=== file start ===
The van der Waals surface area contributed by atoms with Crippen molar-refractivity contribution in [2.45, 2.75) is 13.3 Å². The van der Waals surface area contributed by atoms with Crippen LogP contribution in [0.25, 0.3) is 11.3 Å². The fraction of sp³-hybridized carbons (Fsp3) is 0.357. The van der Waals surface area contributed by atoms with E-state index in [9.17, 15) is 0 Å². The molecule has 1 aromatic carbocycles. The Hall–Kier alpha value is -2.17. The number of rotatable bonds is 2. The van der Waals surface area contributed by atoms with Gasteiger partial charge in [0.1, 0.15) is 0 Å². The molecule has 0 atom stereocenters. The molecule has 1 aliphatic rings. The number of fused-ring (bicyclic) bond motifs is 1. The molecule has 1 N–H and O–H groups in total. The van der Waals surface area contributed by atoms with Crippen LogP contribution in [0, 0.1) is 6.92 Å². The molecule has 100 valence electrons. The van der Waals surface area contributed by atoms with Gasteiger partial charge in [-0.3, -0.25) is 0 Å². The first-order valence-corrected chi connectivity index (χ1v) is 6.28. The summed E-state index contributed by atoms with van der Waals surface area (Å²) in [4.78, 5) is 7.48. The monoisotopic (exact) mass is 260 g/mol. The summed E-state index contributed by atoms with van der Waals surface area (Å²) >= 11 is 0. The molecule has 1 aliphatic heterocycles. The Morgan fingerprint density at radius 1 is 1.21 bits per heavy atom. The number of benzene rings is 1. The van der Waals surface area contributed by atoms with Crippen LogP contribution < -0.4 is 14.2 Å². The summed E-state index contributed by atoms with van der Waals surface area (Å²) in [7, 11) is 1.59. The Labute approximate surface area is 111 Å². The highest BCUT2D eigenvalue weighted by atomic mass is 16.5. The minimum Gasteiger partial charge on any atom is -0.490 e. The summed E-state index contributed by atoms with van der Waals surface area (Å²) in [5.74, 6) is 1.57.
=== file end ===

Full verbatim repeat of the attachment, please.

The van der Waals surface area contributed by atoms with Crippen molar-refractivity contribution in [2.45, 2.75) is 13.3 Å². The van der Waals surface area contributed by atoms with Crippen LogP contribution in [0.25, 0.3) is 11.3 Å². The fraction of sp³-hybridized carbons (Fsp3) is 0.357. The van der Waals surface area contributed by atoms with E-state index in [9.17, 15) is 0 Å². The molecule has 1 aromatic carbocycles. The Hall–Kier alpha value is -2.17. The number of rotatable bonds is 2. The van der Waals surface area contributed by atoms with Gasteiger partial charge in [0.1, 0.15) is 0 Å². The molecule has 0 atom stereocenters. The molecule has 1 aliphatic rings. The number of fused-ring (bicyclic) bond motifs is 1. The molecule has 1 N–H and O–H groups in total. The van der Waals surface area contributed by atoms with Crippen LogP contribution in [0, 0.1) is 6.92 Å². The molecule has 100 valence electrons. The van der Waals surface area contributed by atoms with Gasteiger partial charge in [-0.3, -0.25) is 0 Å². The first-order valence-corrected chi connectivity index (χ1v) is 6.28. The summed E-state index contributed by atoms with van der Waals surface area (Å²) in [4.78, 5) is 7.48. The monoisotopic (exact) mass is 260 g/mol. The summed E-state index contributed by atoms with van der Waals surface area (Å²) >= 11 is 0. The molecule has 1 aliphatic heterocycles. The Morgan fingerprint density at radius 1 is 1.21 bits per heavy atom. The number of benzene rings is 1. The van der Waals surface area contributed by atoms with Crippen LogP contribution < -0.4 is 14.2 Å². The summed E-state index contributed by atoms with van der Waals surface area (Å²) in [7, 11) is 1.59. The Labute approximate surface area is 111 Å². The highest BCUT2D eigenvalue weighted by atomic mass is 16.5. The minimum Gasteiger partial charge on any atom is -0.490 e. The summed E-state index contributed by atoms with van der Waals surface area (Å²) in [5.74, 6) is 1.57.